Drying carpet after cleaning is done with airmovers. But in the early 2000s, the majority of the airmovers on the market only blew air in one direction, forcing cleaners to have to continuously move them around for proper drying. That’s when Keith and Roy Studebaker got the idea to develop a 360-degree airmover.
“We made a couple of early prototypes that we’d use when we cleaned,” Keith says. “We thought that it was a pretty good idea, so we started talking to a patent attorney on it.”
From there, the Studebakers got serious with it. They made a lot of different prototypes – some of which were completely scrapped – and did a lot of different testing. They carefully analyzed things like how many inches the airmover blade was from the floor, the pitch of the fan blade, rpm and experimented with other ideal combinations for fast carpet drying.
After they decided on the right combination for this airmover – which they called “AirPath,” – there was the matter of selling it. The Studebakers started by building it and selling it themselves, and it wasn’t easy convincing cleaners to purchase an $800 airmover.
“They thought spending that kind of money on a fan was ridiculous,” Keith recalls. “But they’d buy them, then usually about a week or two later they’d call up and order another one.”
In 2007, the Studebakers sold the AirPath patent rights to Dri-Eaz and the Legend Brands company then began supplying the direct flow carpet dryer.
“It’s changed the way guys market their business, sets them apart a bit from the other guys out there,” Keith said of AirPath. “They have something they can push a little bit, even if (the carpet) is not ‘dry-dry,’ it can take hours off the dry time.”
The AirPath eventually gave way to future developments from the Studebakers, such as the compact carpet and flood dryer, the Dri-Pod.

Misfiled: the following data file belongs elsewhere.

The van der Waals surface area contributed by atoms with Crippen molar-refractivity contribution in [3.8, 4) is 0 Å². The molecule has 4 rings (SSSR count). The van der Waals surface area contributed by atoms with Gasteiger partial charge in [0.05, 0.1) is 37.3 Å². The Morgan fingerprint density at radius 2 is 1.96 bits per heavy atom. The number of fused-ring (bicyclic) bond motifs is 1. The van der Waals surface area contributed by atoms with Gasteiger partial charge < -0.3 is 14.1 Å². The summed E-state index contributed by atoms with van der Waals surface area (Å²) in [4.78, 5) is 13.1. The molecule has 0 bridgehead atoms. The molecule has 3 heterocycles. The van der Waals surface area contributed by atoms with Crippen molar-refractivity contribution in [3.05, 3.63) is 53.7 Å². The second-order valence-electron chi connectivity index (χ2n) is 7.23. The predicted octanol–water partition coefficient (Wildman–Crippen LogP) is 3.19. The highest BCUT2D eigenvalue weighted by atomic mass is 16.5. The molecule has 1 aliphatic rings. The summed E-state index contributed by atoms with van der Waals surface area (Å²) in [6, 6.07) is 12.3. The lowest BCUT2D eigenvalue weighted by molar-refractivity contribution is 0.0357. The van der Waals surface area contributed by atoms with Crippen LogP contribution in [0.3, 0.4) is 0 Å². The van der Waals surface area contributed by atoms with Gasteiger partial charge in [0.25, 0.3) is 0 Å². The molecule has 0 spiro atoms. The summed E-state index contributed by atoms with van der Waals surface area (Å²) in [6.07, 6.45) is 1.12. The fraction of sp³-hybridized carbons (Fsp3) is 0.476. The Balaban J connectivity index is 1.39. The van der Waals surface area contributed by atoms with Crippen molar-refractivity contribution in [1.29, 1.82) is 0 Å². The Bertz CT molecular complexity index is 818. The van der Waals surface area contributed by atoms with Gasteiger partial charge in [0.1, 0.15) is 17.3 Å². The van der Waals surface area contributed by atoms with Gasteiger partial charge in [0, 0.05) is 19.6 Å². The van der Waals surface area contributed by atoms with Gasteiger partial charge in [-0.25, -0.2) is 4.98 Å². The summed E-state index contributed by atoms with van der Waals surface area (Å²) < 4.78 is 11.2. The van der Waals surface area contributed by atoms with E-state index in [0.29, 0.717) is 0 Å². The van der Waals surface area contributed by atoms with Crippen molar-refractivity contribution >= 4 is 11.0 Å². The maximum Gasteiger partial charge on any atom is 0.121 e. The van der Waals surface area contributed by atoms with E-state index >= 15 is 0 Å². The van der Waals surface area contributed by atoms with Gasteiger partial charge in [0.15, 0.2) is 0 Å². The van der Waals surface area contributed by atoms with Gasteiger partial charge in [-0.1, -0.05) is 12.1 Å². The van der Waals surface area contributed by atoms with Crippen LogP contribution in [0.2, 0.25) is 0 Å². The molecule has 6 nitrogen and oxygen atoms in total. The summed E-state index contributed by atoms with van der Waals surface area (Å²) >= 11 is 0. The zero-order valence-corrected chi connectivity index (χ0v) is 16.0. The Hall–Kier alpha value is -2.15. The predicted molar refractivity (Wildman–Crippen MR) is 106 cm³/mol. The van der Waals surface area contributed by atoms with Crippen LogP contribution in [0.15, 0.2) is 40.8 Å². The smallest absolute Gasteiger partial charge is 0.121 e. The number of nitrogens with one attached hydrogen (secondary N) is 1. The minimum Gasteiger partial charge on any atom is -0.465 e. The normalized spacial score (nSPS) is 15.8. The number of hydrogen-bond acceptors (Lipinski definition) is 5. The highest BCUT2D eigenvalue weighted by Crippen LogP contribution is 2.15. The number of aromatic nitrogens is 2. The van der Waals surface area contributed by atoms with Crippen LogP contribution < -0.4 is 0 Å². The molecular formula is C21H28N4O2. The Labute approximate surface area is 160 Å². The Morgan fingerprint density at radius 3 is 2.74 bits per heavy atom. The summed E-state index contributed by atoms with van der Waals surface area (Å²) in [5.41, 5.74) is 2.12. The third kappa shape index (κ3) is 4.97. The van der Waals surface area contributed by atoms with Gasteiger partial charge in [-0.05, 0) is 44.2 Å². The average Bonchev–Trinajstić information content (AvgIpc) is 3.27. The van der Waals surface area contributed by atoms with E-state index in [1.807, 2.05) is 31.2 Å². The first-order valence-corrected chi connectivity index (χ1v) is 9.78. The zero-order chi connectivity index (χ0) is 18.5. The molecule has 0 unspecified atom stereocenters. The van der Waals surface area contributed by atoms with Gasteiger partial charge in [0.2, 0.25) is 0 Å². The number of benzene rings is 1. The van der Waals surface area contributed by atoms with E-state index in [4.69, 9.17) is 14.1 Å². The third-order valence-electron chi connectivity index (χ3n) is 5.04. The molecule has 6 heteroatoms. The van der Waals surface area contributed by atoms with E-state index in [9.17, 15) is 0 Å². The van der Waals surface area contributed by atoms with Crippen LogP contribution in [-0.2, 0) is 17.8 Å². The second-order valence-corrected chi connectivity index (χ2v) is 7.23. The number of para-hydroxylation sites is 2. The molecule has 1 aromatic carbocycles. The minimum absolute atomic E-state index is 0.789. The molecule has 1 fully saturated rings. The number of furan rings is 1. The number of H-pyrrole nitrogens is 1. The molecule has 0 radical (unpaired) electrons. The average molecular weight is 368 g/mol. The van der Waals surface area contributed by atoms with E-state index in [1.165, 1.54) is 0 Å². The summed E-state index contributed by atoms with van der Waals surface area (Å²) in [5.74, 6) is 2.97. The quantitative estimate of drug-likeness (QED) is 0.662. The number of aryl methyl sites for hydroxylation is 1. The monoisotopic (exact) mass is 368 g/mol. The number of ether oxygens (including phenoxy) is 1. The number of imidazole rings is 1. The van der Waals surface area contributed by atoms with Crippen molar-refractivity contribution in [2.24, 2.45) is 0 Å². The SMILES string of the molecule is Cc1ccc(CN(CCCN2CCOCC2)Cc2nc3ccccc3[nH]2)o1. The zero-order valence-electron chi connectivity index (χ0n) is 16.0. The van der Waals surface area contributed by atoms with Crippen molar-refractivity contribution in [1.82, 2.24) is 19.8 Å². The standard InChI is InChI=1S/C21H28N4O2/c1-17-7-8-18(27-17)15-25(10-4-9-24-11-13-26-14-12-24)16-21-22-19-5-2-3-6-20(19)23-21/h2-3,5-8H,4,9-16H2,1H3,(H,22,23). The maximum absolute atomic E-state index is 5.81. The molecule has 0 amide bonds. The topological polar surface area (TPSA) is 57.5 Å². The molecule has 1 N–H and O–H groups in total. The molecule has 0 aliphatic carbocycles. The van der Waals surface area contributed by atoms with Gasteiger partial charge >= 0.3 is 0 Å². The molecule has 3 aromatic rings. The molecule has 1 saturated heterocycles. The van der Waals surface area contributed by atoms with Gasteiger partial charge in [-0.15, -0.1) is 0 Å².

“It all comes just from being a cleaner and coming up with a better, faster, easier way of doing a job,” Keith says. “Anybody can have a truck and a wand – it’s the specialty tools that make a difference.”
TES Drying System – Jeremy Reets
“Really, it all started with trying to figure out how to dry faster.”
That’s Jeremy Reets on what prompted the development of the TES (thermal energy system), currently manufactured and distributed by Interlink Supply and Bridgepoint Systems.
“Since we knew that universally our customers wanted faster drying, if anybody else could figure it out, so could we,” he says.
But figuring out how to dry faster was easier said than done. Reets did a lot of research, particularly outside of the cleaning and restoration industry, so he could gauge what others were doing with different philosophies and equipment. This was back in 2002.
“I started doing a lot of research just on evaporation, just because I knew that was the slowest part of what we did,” Reets says. “When I started doing the research, I discovered that vapor pressure differentials were what the rest of the world used to determine how evaporation would occur. So I started doing more research on that, developed some hypotheses.”